History predating christianity
Harald was attempting to unify the country by conquering all other lords and kings of Norway.
Many of the early settlers of this period were seafarers, including Erik the Red (Eirikur Rauthi), who discovered Greenland.
Feuds and civil war came to Iceland between 12, and by 1397, Iceland was under the dominion of Denmark.
Danish kings took control over the church, forcing Icelanders to abandon Catholicism for Danish Lutheranism.
According to the Landnamabok, or Book of Settlements, written in the twelfth century, Arnarson was a chieftain from Norway.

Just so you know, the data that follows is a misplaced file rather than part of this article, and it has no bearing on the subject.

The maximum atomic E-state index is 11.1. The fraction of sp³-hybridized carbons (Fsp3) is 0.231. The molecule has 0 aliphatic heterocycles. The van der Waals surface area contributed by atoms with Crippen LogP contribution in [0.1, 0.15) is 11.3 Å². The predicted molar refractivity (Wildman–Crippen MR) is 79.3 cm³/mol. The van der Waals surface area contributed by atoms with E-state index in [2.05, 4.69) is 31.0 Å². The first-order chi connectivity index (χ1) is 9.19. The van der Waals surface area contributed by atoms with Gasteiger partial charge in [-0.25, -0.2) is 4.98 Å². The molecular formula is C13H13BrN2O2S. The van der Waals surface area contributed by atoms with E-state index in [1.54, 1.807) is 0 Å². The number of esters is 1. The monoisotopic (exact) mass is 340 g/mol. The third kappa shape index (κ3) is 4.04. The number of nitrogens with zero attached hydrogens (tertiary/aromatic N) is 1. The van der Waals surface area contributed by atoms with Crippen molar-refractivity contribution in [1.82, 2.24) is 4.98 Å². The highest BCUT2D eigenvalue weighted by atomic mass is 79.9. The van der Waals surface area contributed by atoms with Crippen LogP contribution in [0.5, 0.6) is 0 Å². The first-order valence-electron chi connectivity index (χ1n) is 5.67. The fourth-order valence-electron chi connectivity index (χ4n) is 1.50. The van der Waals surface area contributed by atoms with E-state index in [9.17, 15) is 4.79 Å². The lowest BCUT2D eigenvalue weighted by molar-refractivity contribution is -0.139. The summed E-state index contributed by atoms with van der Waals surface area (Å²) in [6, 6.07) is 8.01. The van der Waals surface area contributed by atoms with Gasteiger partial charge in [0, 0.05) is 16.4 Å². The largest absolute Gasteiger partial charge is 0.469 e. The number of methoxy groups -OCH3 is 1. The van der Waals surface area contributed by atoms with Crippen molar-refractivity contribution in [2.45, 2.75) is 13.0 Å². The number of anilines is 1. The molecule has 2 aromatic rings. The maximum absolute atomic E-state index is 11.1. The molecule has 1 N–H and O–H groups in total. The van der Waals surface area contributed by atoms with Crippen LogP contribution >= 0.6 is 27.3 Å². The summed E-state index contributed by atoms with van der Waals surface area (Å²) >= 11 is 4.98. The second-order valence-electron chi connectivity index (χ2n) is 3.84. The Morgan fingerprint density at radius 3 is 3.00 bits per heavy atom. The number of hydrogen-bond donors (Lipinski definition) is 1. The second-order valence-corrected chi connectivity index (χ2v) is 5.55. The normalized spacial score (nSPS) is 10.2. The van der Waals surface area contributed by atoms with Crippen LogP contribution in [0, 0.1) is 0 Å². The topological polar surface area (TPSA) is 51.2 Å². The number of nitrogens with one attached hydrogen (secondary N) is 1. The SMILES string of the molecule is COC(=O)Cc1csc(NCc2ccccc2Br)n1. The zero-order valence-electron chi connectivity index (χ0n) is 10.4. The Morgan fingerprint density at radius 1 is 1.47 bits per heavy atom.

It is often referred to as "the Land of Fire and Ice" because of its glaciers and volcanoes.
In 1993, 264,000 persons lived in Iceland, residing mainly in towns located on its 5,000 kilometer coastline.
Iceland began to move toward a national identity during the nineteenth century.
The National Library of Iceland was established in 1818, followed by the Icelandic National Museum in 1863 and the National Archives in 1882.